Isn't the whole idea of serialism as a means of unshackling the boundaries of music an oxymoron with its prescribed rules? If anything goes in music, then a composer should feel free to create it with zero bounds. There is innate tendency for people to prefer rhythm and balance and musical proportion (the pentatonic scale is ubiquitous in other cultures) music can never be pure atonal but a timeless work of music involving pitch sets, in my opinion tells a story, illicts emotions, and has multiple shades of grey area in tonality and a logical framework behind it.
#17
Quote by sweetdude3000
Isn't the whole idea of serialism as a means of unshackling the boundaries of music an oxymoron with its prescribed rules? If anything goes in music, then a composer should feel free to create it with zero bounds.

It's not an oxymoron at all. Composition of any kind is really about paring down possibilities until you get the expression you want. Composers create rules for themselves every time they sit down to write, it's just that serialism has been codified more than other types of compositional practice because it was so popular to use. The idea of composing with zero bounds is insane and no one has ever done that. I mean, tonality unarguably has more rules to observe than serialism, it's just that people have been taught that those rules are "natural."

Beyond that, serialism wasn't about unshackling the boundaries of music. It was about finding a way to create structure in atonal music. Atonal music was, in turn, about unshackling music from the preconceptions of consonnance and dissonance as well as exploring more timbral and formal elements. Schoenberg basically got tired of creating new rules every time he composed a piece and developed a system he could use over and over again with different results. I think a lot of people think of serialism like composing every piece with the same chord progression, but it's more analagous to composing tonally. It's a skeletal framework of rules that can be applied in a lot of different ways.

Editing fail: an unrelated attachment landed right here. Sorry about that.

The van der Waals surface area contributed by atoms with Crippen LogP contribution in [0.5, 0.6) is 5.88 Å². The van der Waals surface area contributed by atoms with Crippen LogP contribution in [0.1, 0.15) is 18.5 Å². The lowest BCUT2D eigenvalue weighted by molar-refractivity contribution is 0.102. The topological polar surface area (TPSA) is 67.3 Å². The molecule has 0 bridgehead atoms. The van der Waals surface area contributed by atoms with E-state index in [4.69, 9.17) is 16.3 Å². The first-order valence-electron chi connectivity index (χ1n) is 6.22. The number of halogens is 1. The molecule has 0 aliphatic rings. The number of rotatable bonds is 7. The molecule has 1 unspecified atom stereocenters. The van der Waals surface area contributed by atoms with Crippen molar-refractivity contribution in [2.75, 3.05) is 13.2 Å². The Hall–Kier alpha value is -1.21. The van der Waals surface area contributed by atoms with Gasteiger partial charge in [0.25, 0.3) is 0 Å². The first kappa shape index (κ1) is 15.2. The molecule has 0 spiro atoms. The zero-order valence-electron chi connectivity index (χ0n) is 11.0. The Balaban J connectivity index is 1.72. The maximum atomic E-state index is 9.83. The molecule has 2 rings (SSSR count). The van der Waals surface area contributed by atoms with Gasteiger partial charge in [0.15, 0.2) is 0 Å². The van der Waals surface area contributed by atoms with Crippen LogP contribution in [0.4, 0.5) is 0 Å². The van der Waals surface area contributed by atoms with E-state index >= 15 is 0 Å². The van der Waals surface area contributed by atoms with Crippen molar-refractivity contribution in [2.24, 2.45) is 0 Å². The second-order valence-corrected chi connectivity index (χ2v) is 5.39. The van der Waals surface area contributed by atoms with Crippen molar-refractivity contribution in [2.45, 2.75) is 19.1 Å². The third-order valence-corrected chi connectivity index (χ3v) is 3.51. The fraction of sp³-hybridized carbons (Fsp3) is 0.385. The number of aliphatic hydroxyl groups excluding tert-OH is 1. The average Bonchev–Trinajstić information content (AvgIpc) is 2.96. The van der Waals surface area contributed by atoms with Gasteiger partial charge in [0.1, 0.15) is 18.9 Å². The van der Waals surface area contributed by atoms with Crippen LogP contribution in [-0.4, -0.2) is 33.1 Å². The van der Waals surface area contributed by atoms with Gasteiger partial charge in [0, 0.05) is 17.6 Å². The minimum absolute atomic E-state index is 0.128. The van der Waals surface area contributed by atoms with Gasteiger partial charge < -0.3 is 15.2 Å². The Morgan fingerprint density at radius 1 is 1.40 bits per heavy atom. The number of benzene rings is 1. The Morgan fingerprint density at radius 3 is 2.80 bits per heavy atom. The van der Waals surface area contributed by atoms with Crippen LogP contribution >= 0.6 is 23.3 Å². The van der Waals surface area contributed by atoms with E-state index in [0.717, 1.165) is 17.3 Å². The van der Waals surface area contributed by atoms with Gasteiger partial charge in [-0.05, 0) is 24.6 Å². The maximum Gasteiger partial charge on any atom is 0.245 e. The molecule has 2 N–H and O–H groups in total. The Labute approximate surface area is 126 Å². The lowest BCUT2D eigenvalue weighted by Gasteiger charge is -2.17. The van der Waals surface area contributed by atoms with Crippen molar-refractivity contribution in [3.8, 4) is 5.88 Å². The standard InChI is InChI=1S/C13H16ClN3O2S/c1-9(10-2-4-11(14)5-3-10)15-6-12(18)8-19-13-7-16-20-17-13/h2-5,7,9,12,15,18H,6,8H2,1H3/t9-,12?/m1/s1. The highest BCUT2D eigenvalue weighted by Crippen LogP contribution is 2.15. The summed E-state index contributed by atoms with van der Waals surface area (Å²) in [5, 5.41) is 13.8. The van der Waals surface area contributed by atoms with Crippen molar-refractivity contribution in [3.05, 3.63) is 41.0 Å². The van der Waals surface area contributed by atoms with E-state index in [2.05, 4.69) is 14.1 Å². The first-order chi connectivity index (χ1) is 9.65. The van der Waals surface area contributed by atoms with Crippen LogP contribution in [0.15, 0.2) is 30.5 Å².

Quote by sweetdude3000
There is innate tendency for people to prefer rhythm and balance and musical proportion (the pentatonic scale is ubiquitous in other cultures)

Innate is a tough word for me to swallow, but that's really getting into anthropology more than music. I would disagree that there's an innate tendency to what essentially amounts to tonal music. I think it becomes comfortable because of years of listening to it, not any inborn or natural tendency towards it.
Quote by sweetdude3000
music can never be pure atonal but a timeless work of music involving pitch sets, in my opinion tells a story, illicts emotions, and has multiple shades of grey area in tonality and a logical framework behind it.

I don't know what this is about.